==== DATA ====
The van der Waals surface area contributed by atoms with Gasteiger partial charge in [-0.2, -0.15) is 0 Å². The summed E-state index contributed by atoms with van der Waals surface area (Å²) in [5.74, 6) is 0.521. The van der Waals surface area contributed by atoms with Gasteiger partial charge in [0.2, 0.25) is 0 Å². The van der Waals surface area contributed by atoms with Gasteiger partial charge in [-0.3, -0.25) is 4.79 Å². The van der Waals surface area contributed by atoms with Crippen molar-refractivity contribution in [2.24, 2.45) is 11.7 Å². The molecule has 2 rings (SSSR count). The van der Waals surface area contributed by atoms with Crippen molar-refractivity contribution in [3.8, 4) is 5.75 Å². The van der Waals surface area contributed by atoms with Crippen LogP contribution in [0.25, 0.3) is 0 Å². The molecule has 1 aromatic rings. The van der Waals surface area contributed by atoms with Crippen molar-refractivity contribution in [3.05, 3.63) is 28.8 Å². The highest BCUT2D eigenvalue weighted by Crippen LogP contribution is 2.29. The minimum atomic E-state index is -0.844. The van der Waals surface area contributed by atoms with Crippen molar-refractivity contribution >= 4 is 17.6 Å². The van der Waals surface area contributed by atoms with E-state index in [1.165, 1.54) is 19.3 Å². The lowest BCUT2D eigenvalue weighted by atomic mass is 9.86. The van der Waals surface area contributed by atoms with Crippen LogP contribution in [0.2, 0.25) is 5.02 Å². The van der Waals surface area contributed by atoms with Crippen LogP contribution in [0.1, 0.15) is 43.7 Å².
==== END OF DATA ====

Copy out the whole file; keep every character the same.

The van der Waals surface area contributed by atoms with Gasteiger partial charge in [-0.2, -0.15) is 0 Å². The summed E-state index contributed by atoms with van der Waals surface area (Å²) in [5.74, 6) is 0.521. The van der Waals surface area contributed by atoms with Gasteiger partial charge in [0.2, 0.25) is 0 Å². The van der Waals surface area contributed by atoms with Gasteiger partial charge in [-0.3, -0.25) is 4.79 Å². The van der Waals surface area contributed by atoms with Crippen molar-refractivity contribution in [2.24, 2.45) is 11.7 Å². The molecule has 2 rings (SSSR count). The van der Waals surface area contributed by atoms with Crippen molar-refractivity contribution in [3.8, 4) is 5.75 Å². The van der Waals surface area contributed by atoms with Crippen LogP contribution in [0.25, 0.3) is 0 Å². The molecule has 1 aromatic rings. The van der Waals surface area contributed by atoms with Crippen molar-refractivity contribution in [3.05, 3.63) is 28.8 Å². The highest BCUT2D eigenvalue weighted by Crippen LogP contribution is 2.29. The minimum atomic E-state index is -0.844. The van der Waals surface area contributed by atoms with Crippen molar-refractivity contribution >= 4 is 17.6 Å². The van der Waals surface area contributed by atoms with E-state index in [1.165, 1.54) is 19.3 Å². The lowest BCUT2D eigenvalue weighted by atomic mass is 9.86. The van der Waals surface area contributed by atoms with Crippen LogP contribution in [0.2, 0.25) is 5.02 Å². The van der Waals surface area contributed by atoms with Crippen LogP contribution in [0.1, 0.15) is 43.7 Å².